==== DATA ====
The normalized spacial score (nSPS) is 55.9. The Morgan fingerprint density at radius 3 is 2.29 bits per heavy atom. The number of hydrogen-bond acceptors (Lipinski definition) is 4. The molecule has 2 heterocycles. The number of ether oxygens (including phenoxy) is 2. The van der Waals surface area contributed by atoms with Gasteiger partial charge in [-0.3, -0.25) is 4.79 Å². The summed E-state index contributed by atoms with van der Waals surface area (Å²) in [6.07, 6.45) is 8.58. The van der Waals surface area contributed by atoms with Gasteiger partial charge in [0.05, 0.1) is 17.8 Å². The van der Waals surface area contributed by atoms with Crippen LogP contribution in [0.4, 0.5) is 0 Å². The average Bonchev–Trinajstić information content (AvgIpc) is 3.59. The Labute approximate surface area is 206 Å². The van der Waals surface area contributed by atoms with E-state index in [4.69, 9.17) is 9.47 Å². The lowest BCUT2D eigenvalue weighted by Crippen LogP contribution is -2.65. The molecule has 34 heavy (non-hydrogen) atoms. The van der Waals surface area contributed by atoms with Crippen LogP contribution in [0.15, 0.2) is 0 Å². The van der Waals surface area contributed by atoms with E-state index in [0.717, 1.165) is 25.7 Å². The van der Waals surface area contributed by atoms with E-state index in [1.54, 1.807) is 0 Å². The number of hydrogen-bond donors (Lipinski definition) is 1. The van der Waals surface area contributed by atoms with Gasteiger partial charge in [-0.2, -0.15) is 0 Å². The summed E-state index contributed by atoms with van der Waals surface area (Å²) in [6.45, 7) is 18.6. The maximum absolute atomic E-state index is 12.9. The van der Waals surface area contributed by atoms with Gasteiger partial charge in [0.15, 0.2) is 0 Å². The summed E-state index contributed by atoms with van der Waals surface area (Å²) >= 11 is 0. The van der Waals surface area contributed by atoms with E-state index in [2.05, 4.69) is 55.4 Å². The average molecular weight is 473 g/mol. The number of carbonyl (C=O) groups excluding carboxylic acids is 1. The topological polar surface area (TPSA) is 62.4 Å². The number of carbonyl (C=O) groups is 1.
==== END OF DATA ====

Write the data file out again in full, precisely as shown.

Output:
The normalized spacial score (nSPS) is 55.9. The Morgan fingerprint density at radius 3 is 2.29 bits per heavy atom. The number of hydrogen-bond acceptors (Lipinski definition) is 4. The molecule has 2 heterocycles. The number of ether oxygens (including phenoxy) is 2. The van der Waals surface area contributed by atoms with Gasteiger partial charge in [-0.3, -0.25) is 4.79 Å². The summed E-state index contributed by atoms with van der Waals surface area (Å²) in [6.07, 6.45) is 8.58. The van der Waals surface area contributed by atoms with Gasteiger partial charge in [0.05, 0.1) is 17.8 Å². The van der Waals surface area contributed by atoms with Crippen LogP contribution in [0.4, 0.5) is 0 Å². The average Bonchev–Trinajstić information content (AvgIpc) is 3.59. The Labute approximate surface area is 206 Å². The van der Waals surface area contributed by atoms with E-state index in [4.69, 9.17) is 9.47 Å². The lowest BCUT2D eigenvalue weighted by Crippen LogP contribution is -2.65. The molecule has 34 heavy (non-hydrogen) atoms. The van der Waals surface area contributed by atoms with Crippen LogP contribution in [0.15, 0.2) is 0 Å². The van der Waals surface area contributed by atoms with E-state index in [0.717, 1.165) is 25.7 Å². The van der Waals surface area contributed by atoms with E-state index in [1.54, 1.807) is 0 Å². The number of hydrogen-bond donors (Lipinski definition) is 1. The van der Waals surface area contributed by atoms with Gasteiger partial charge in [-0.2, -0.15) is 0 Å². The summed E-state index contributed by atoms with van der Waals surface area (Å²) in [6.45, 7) is 18.6. The maximum absolute atomic E-state index is 12.9. The van der Waals surface area contributed by atoms with Gasteiger partial charge in [0.15, 0.2) is 0 Å². The summed E-state index contributed by atoms with van der Waals surface area (Å²) >= 11 is 0. The van der Waals surface area contributed by atoms with E-state index in [2.05, 4.69) is 55.4 Å². The average molecular weight is 473 g/mol. The number of carbonyl (C=O) groups excluding carboxylic acids is 1. The topological polar surface area (TPSA) is 62.4 Å². The number of carbonyl (C=O) groups is 1.